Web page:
The question of herd immunity is one among the many issues running throughout the debate over the response to COVID-19 for months now.
The data in London, Stockholm, and New York City all have something profound in common: Prevalence of cases reaching or exceeding 20 percent seems to lead to significant burn-out in rapid order, in very similar patterns and timelines (within these three major world cities). A higher infection rate in New York versus other U.S. states remains the most plausible explanation I can find for why New York has seen no case growth increase after their widespread protests and gatherings of about five weeks ago compared to other states with, up to then, a much lower incidence of the disease.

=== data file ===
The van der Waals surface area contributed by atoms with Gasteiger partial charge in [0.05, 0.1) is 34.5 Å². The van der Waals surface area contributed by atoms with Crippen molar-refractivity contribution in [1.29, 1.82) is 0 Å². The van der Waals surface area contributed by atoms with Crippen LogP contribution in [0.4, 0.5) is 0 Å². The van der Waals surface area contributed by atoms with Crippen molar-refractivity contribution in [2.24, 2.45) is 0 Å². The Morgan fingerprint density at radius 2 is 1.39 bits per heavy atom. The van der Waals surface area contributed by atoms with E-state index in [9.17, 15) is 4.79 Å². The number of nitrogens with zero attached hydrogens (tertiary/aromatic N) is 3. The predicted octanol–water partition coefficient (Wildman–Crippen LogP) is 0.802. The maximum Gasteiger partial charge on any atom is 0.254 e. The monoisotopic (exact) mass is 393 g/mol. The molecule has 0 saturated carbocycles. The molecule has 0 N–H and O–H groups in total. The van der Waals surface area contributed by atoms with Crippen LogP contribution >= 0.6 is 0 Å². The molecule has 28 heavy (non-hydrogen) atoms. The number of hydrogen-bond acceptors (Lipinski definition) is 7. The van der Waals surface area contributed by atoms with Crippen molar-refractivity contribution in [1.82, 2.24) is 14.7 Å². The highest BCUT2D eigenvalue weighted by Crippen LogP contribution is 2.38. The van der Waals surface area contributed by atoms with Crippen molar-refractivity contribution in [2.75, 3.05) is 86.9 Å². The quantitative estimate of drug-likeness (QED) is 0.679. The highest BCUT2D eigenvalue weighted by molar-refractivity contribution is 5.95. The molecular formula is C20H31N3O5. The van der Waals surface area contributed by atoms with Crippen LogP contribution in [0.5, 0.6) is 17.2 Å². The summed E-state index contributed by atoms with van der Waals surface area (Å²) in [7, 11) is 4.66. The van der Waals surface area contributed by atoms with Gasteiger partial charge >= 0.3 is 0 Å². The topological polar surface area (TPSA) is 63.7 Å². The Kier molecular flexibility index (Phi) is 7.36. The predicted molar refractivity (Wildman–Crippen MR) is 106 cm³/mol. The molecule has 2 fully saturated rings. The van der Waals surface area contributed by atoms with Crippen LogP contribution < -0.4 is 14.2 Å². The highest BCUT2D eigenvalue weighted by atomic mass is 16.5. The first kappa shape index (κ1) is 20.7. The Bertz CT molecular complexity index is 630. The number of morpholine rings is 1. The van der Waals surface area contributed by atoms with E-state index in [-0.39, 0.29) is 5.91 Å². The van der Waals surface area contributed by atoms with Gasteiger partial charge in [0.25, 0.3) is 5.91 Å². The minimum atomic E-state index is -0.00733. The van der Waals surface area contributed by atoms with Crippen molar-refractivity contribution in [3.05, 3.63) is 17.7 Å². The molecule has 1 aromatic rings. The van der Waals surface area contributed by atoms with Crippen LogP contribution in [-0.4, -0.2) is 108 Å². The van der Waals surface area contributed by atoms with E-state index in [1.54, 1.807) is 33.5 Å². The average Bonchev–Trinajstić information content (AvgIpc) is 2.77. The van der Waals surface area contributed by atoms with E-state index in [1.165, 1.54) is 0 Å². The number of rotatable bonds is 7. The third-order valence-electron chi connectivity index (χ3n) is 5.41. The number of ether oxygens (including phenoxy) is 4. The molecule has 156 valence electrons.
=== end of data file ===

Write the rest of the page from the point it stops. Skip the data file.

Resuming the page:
I am more and more convinced (and possibly the markets are, too) that the threshold for herd immunity in a practical sense is much lower than we previously believed. In line with the preceding paragraph, it’s worth reading this article, authored by Paul W. Franks (Professor of Genetic Epidemiology at Lund University) and Joacim Rocklöv (Professor of Epidemiology at Umeå University), which notes the possibility that this lower (20 percent) threshold may exist, although it comes with an important caveat: “it applies to only some communities, depending on interactions between many genetic, immunological, behavioural and environmental factors, as well as the prevalence of pre-existing diseases”.